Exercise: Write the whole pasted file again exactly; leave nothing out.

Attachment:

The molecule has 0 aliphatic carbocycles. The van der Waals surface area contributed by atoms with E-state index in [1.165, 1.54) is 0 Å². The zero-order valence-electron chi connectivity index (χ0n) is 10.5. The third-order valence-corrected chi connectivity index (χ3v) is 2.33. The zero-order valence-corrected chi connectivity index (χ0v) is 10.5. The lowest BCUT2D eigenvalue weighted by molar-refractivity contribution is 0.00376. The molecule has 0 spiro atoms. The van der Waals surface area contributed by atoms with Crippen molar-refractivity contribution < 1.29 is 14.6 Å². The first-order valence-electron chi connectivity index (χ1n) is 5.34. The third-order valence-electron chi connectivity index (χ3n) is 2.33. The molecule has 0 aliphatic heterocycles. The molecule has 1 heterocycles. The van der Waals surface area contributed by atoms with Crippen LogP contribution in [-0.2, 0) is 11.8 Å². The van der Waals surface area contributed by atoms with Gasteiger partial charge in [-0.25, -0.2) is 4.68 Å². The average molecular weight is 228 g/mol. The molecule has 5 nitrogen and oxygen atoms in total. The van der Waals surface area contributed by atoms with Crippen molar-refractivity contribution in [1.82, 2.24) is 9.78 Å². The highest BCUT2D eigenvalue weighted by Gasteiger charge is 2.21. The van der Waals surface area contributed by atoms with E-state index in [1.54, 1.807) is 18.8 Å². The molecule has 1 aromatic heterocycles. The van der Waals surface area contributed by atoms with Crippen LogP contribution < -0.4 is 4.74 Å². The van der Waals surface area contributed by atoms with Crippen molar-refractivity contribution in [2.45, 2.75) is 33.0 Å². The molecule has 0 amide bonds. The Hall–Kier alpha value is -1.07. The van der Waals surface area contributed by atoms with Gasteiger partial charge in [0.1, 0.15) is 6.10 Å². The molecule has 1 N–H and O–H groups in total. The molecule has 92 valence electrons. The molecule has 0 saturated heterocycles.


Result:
The molecule has 0 aliphatic carbocycles. The van der Waals surface area contributed by atoms with E-state index in [1.165, 1.54) is 0 Å². The zero-order valence-electron chi connectivity index (χ0n) is 10.5. The third-order valence-corrected chi connectivity index (χ3v) is 2.33. The zero-order valence-corrected chi connectivity index (χ0v) is 10.5. The lowest BCUT2D eigenvalue weighted by molar-refractivity contribution is 0.00376. The molecule has 0 spiro atoms. The van der Waals surface area contributed by atoms with Crippen molar-refractivity contribution < 1.29 is 14.6 Å². The first-order valence-electron chi connectivity index (χ1n) is 5.34. The third-order valence-electron chi connectivity index (χ3n) is 2.33. The molecule has 0 aliphatic heterocycles. The molecule has 1 heterocycles. The van der Waals surface area contributed by atoms with Crippen LogP contribution in [-0.2, 0) is 11.8 Å². The van der Waals surface area contributed by atoms with Gasteiger partial charge in [-0.25, -0.2) is 4.68 Å². The average molecular weight is 228 g/mol. The molecule has 5 nitrogen and oxygen atoms in total. The van der Waals surface area contributed by atoms with Crippen molar-refractivity contribution in [1.82, 2.24) is 9.78 Å². The highest BCUT2D eigenvalue weighted by Gasteiger charge is 2.21. The van der Waals surface area contributed by atoms with E-state index in [1.54, 1.807) is 18.8 Å². The molecule has 1 aromatic heterocycles. The van der Waals surface area contributed by atoms with Crippen LogP contribution < -0.4 is 4.74 Å². The van der Waals surface area contributed by atoms with Crippen molar-refractivity contribution in [2.45, 2.75) is 33.0 Å². The molecule has 0 amide bonds. The Hall–Kier alpha value is -1.07. The van der Waals surface area contributed by atoms with Gasteiger partial charge in [0.1, 0.15) is 6.10 Å². The molecule has 1 N–H and O–H groups in total. The molecule has 92 valence electrons. The molecule has 0 saturated heterocycles.